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One Small Step is an effort to reconnect Americans, one conversation at a time.

One Small Step: Reno residents find connection through their fiscal differences

A screenshot of a man in a home office is side-by-side with that of a woman in her living room.
Natalie Van Hoozer, Crystal Willis
KUNR Public Radio
Brett McLane (left) and Susan Mazer participate in a One Small Step conversation virtually from their homes in Northern Nevada on Nov. 5, 2021.

Brett McLane is a banker in Reno who describes himself as a fiscally conservative, independent voter. He participated in KUNR’s One Small Step program to connect with someone in the community who has different political views.

He was matched with Susan Mazer, a musician and business owner who describes herself as liberal in all aspects. Their conversation touched on many topics, including their opinions on taxation.

Brett McLane: So, let me ask you, politically, you said you're a liberal in all ways, but describe your political values, socially, economically, everything. Is it liberal in all ways, or how would you describe it?

Susan Mazer: When I look, for instance, at the tax code, if I'm making good money, I'm happy to be taxed. I'd say 50% of our collected income, we donate, because we don't need it all. There's so much money in this country, that everyone should have a good education, everyone should have a home, every kid should not be hungry. I mean, we can afford all that, but it's all kind of harnessed in one area, and it's upsetting to me. I look at social justice being not so much about money, but about the quality of living. So, that's liberal, huh?

Brett: Well, these days, I think it classifies as that because everyone's got to label everything, right? And that's probably exactly what we're supposed to be having this conversation about because, you know, I fall on the other end of the spectrum economically, in that I genuinely believe in lower taxes and the whole idea that the government that governs least governs best. But, I also believe that, yes, education and healthcare are not things that we as allegedly the leader of the free world should be ranking where we do in the world rankings.

The question always comes, ‘Well, how do you pay for it?’ That's sort of, I guess, where there's a bit of a question mark, because the liberal answer, if you follow the mainstream media is, ‘Well, just tax everything. We'll tax everything and we'll use taxes to pay for everything.’ The conservative answer is, ‘Well, if we don't tax things, then people will have more discretionary income and trickle-down economics, etc.’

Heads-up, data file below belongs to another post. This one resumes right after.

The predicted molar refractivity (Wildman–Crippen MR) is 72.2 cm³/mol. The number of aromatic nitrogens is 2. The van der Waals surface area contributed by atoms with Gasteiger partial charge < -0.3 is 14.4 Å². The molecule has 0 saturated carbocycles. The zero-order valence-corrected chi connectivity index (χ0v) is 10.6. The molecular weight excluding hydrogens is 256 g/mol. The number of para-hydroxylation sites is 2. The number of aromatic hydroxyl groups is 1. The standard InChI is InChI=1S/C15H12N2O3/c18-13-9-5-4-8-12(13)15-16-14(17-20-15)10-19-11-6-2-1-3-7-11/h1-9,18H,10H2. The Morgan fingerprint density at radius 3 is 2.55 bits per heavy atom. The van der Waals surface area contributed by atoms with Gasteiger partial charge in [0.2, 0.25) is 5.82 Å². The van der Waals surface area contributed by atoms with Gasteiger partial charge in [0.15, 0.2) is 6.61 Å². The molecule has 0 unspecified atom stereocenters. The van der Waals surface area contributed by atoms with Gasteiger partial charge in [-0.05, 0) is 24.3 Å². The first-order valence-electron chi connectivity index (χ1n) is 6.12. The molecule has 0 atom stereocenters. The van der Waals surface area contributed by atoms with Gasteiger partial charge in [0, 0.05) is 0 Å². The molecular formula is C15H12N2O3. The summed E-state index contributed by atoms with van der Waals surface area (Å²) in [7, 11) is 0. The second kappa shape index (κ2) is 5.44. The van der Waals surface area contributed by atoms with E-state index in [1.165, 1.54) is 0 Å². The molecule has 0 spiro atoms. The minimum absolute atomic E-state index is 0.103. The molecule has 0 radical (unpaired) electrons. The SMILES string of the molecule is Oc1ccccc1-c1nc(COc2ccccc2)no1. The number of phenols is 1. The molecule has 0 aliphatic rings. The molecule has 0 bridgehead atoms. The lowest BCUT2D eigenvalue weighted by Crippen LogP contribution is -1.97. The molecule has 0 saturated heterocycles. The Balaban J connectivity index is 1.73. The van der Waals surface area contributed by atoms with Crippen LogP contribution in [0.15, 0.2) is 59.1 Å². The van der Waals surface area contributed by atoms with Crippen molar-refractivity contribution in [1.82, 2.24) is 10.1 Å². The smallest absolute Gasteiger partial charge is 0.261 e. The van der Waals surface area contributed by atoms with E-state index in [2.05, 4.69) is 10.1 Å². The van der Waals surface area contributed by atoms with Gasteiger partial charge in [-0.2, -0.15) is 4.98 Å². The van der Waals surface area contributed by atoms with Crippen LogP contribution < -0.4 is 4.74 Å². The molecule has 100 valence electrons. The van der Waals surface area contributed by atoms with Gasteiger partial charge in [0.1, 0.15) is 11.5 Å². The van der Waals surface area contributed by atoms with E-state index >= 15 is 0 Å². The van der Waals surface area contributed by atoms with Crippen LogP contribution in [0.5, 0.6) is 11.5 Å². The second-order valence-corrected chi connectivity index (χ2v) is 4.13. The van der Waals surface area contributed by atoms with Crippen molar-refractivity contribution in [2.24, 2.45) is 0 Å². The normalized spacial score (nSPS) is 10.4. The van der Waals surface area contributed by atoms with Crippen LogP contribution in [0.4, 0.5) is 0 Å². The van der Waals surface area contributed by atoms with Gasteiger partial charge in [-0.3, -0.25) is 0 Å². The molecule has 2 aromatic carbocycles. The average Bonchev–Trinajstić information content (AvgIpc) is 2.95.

There's theories on either side, and I think the reality is, and the reason I probably describe myself as independent, and am registered that way, or registered unaffiliated, is because I don't fully subscribe to either side of those. There's somewhere in between that I think we are, for some reason, missing. There's room for a healthy debate around what is the right level of personal taxation, what is the right level of corporate taxation, and what does that come with? I think, too often, these issues are looked at in a vacuum, of taxation is bad if you're conservative and taxation is good if we use it for health and human services and welfare, if you're liberal. I wish I had the answer, I guess.

Susan: So, from where I'm sitting, my conclusion is, we agree on most things.

Brett: We probably agree more than we disagree, and that's rare these days, right? I think sometimes people just take a position and aren't willing to back down. They're in that echo chamber, where they follow only those that share their beliefs on social media, and I think having these conversations is an eye-opener. Like we said, we've had a divisive election and divisive social media and news channels, so after all this and after the pandemic, how do we come together as a country?

Susan: So, [some] of the work I did working on my Ph.D. was studying social conflict, and there's value in it because if there's no conflict, there's no progress, right? It's like trying to light a match on glass; you've got to have a little friction.

Brett: I haven't heard that; I like that.

Susan: Yeah, but what we have now is blatant hostility, meaning that, ‘I already hate you before you open your mouth. I already feel you're dumb, stupid, biased, before you say a word,’ and until we stop and have conversations the way you and I are, where we realize we have much more in common than not, I think we have to stop thinking of "the other" as an enemy and start thinking in diversity of opinions and that democracy is messy by intention, and that we need that diversity of opinion. I don't have a formula, you don't have one, but I'd love to have dinner with you and your wife.

Brett: I agree. We'll hash this all out over dinner.

Susan: I look forward to it.

After this recording, Brett and Susan did get together for dinner to continue talking. This conversation was facilitated by Natalie Van Hoozer and produced by Michelle Billman. This transcript has been lightly edited for clarity and, for awareness, Susan Mazer is a member of the KUNR Advisory Council.

KUNR and Noticiero Móvil are working with StoryCorps on One Small Step, a program made possible in part by the Corporation for Public Broadcasting, a private corporation funded by the American people. Nevada Humanities is a key community partner for this program. 

Natalie is a freelance journalist and translator based in Reno, Nevada, who reports in English and Spanish. She also works for the nonprofit SembraMedia, supporting independent, digital Spanish-language media in the United States.
Michelle Billman is a former news director at KUNR Public Radio.
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